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15 of 16 people found the following review helpful By Rachel Hartman on November 5, 2002
Format: Mass Market Paperback
I find it curious that other reviewers have leveled the accusation of man-bashing or soldier-hating at Ms. Tepper because of the society she depicts in this book. It's not as simple as "woman good, man evil." There are female characters (most notably Myra) who are selfish, whiny, and stupid. The female Gypsy prostitutes, for example, also demonstrate short-sighted behavior--indulging in unprotected sex, drinking, and smoking. There are male characters (most notably Joshua and Corrig) who are calm, thoughtful, considerate, and quite capable of defending themselves physically, who are citizen-soldiers in the best sense of the word. Most veterans I know are more like Joshua and Corrig, in fact, and not like Chernon, Michael, or the other garrison warriors--not the kind of soldiers who brag about their uniform giving them a "license to kill," but the kind of soldiers who take their oath to protect our Constitution seriously, who continue to honor the spirit of their service oaths even after they have been discharged. If I have to choose between defenders, I'll take the second kind, thank you very much.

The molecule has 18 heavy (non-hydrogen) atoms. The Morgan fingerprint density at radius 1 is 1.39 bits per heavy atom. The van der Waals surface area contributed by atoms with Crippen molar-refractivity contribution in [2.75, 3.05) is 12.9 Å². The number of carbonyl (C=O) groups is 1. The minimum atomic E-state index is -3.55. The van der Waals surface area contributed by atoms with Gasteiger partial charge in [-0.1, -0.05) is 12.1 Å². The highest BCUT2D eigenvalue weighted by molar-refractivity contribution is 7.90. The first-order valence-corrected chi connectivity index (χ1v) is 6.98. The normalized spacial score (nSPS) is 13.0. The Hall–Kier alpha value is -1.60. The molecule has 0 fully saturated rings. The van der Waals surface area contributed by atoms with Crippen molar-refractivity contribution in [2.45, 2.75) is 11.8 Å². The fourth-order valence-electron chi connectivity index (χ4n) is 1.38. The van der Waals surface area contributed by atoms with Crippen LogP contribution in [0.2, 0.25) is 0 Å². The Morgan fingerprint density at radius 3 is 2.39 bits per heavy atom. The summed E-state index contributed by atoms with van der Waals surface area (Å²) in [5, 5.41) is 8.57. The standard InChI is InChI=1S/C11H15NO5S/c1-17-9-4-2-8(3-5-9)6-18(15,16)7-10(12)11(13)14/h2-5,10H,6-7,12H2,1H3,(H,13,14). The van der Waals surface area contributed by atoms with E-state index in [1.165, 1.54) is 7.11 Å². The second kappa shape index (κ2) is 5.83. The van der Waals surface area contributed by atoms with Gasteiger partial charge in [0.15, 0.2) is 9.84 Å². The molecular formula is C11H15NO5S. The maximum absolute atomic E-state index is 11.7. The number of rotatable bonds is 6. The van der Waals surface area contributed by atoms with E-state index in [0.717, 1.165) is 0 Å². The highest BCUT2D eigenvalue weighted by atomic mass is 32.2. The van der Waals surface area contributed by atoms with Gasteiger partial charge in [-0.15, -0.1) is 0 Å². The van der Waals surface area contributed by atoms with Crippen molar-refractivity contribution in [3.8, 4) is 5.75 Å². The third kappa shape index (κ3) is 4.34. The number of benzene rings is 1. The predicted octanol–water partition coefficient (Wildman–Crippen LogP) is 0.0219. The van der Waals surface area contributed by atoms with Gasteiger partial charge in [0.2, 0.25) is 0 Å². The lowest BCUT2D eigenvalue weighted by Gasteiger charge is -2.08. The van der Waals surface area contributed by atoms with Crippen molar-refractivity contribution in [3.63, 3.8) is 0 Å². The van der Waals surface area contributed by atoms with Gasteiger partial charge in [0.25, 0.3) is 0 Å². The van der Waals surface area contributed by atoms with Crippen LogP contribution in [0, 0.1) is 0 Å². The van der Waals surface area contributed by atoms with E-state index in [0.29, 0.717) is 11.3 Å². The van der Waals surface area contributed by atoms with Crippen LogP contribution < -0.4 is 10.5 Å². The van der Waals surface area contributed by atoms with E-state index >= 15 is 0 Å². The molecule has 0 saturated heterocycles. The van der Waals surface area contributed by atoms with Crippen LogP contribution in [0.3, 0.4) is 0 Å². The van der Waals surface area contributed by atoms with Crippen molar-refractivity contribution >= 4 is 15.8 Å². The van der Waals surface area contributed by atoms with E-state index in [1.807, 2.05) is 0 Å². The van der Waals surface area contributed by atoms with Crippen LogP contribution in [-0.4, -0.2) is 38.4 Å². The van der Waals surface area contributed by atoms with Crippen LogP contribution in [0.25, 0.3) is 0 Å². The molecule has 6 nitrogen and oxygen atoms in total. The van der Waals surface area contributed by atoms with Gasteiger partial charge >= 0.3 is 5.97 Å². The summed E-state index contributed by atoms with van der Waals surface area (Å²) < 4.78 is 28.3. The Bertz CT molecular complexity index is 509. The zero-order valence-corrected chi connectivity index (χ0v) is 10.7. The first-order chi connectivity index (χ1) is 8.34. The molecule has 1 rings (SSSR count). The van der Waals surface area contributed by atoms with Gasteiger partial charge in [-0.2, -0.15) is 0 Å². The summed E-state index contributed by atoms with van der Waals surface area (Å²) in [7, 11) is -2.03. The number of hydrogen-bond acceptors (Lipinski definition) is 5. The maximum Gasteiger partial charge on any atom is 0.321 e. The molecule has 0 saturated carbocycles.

What is often ignored is how skilfully Ms. Tepper controls her revelations about the society of Women's Country. Bit by bit the clues are laid before you, until the final disclosure. Definitely a book that deserves more than one reading.